–0—0-0—0-0—0-0—0-0—0-0—0-0—0-.||

so for A it is on strings 5 and 4, D is 4 and 3 with E on 6 and 5. A neat little riff that they should have heard at some point that can even get them jamming with other people.

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Lyrics and melody

Well this is something that has it all really. What is a good song without good words and a memorable melody. I ran something past someone on the weekend and was told it was ok but had no melody. I think what happens to me is that I am still getting around playing the guitar part and getting the words to fit. In doing so the melody, even though I harmonize whith the chords, is quite flat with a small range.  Ive worked out how I made it this way. I am still new to creating the lyric melody while playing the guitar even though I can sing and play ok, it is something I should work on especially for creative purposes. A quick solution is going to be recording something before I normally would. So instead of using my whiteboard and playing the thing a million times, just record the sections and cut, copy and paste within the software Untill I get the form I like and work the lyrics over that. If this approach will save me spending a day at work with a song in my head trying to change the melody with a peak here and a dip there then so be it I’ll put the whiteboard down a bit earlier. I won’t get rid of it though as I love the feel of rubbing out something and scribbling a new idea down instead of hitting delete, much more satisfying. And anyhow who says that you need to enter the vocal olimpics every time you sing a song?

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Tech troubles

Well this is an interesting learning curve. I am trying to upload videos to YouTube but am so far having issues. Mainly due new tech, ie the ipad. I know that it can do the upload but it has been so long since I logged into YouTube that the password reset goes to an old email account and phone number. Well while I was putting that on the back burner Untill tomorrow I did have a go at GarageBand on the iPad and found it somewhat usefull to put down a simple bass line and record a vocal. This has been something I’ve wanted so that I can  quickly put ideas down on track before I forget them. Then I can do a better job later on the computer, but that is another story. My laptop is dying and I am having latency issue, but I will upgrade soonand get a good interface.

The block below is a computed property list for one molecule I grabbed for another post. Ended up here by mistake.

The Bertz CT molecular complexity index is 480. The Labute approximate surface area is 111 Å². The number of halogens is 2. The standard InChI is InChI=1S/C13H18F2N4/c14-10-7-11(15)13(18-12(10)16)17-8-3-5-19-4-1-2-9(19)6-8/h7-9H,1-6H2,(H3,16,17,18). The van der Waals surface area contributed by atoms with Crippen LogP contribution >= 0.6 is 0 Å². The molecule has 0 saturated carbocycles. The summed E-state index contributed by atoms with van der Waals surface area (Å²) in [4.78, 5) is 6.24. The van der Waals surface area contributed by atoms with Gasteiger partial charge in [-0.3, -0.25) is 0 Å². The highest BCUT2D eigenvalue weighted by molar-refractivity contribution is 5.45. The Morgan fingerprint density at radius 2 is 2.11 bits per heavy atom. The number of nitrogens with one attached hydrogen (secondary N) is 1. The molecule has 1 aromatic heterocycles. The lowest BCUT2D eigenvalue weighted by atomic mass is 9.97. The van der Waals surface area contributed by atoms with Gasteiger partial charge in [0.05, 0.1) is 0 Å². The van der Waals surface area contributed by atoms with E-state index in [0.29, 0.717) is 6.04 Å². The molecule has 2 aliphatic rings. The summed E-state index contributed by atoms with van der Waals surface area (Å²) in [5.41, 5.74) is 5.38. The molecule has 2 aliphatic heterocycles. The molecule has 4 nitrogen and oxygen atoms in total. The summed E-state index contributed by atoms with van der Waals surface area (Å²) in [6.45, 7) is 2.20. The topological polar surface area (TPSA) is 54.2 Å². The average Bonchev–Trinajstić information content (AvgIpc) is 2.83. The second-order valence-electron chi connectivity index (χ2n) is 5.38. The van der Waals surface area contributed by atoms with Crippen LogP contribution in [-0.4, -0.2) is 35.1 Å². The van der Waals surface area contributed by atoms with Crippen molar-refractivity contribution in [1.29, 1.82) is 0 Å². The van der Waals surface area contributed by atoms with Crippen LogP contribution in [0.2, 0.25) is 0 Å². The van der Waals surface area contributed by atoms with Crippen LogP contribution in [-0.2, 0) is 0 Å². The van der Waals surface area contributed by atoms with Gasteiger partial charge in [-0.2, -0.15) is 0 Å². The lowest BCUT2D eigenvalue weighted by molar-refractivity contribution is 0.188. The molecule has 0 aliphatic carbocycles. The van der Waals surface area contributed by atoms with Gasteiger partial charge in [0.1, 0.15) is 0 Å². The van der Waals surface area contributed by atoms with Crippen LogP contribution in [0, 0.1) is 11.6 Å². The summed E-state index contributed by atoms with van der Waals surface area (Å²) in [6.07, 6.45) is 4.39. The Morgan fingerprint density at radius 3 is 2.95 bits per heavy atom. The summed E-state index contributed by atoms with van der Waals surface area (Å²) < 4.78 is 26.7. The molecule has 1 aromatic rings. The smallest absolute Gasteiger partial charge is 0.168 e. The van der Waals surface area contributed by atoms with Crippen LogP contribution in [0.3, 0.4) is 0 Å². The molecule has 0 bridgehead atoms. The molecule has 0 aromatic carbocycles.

One more issue I’m having is typing and editing on the iPad, the auto correct is driving me crazy and getting the cursor where I want it…. New computer here I come.

 

Anyhow I do intend on putting clips up on what Im talking about, just another way of me keeping track of what I am doing.

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Three chord wonders

How many songs can you play once you know three chords?  Plenty. These would be I IV and V (1) . Most people learn the key of toro C to start with. C is easier for theory as it has no sharps, but it has the chord F as IV and this can be hard for a beginner to play as it is a barre chord. The key of G has one sharp (f#)but all the chords are open (G D/D7 C) and is usually taught. There is also many many songs that use only these three chords. It’s a good start but add one easy chord and the boundaries blow out greatly. The chord being Em (iv).

So I was noodling and came up with something using these four chords. As others have before me, I shifted the tonal center to Em (making it E phrydgian) I also extended the chords for some more color. The chord progression is Em7 C9 (no 7) G D/F#

el-0—0—3—2

Bl-3—3—0—3

Gl-0—0—0—2

Dl-2—2—0—0

Al-2—3—2—0

El-0—x—3—2

Em7. C9  G.  D/F#

I don’t strum these chords, instead they are broken up and a melody is added in.

The D/F# is very important as it gives the the bass line momentum . I use this device lots when playing solo.

There is meant to be a video here

1.

I use roman numerals as a standard way to expressscale notes from which the chords are built from. They an show harmonic progressions and what type of chord it is. Upper case is major, lower case is minor, an added * ordegree sign ( which I can’t get out of my iPad yet!) means diminished and a ^ is augmented. So in the key of Cmajor you would get C / I , d / ii , e / iii , F / IV , G / V , a / vi and b / vii*

 

 

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Why?

I’m thinking lots about music and my guitar lately. I want to put it all down in a way that others get to share and learn with me. I’m no novice, I have a degree in music and have played in several bands, but have been lying low for ages. Now I want to get writing music but am so used to playing of the page I forget where to start. Scales chord progressions, voicings, rythem, words…..; I gues I’ll work it out, here we go.

 

Eddy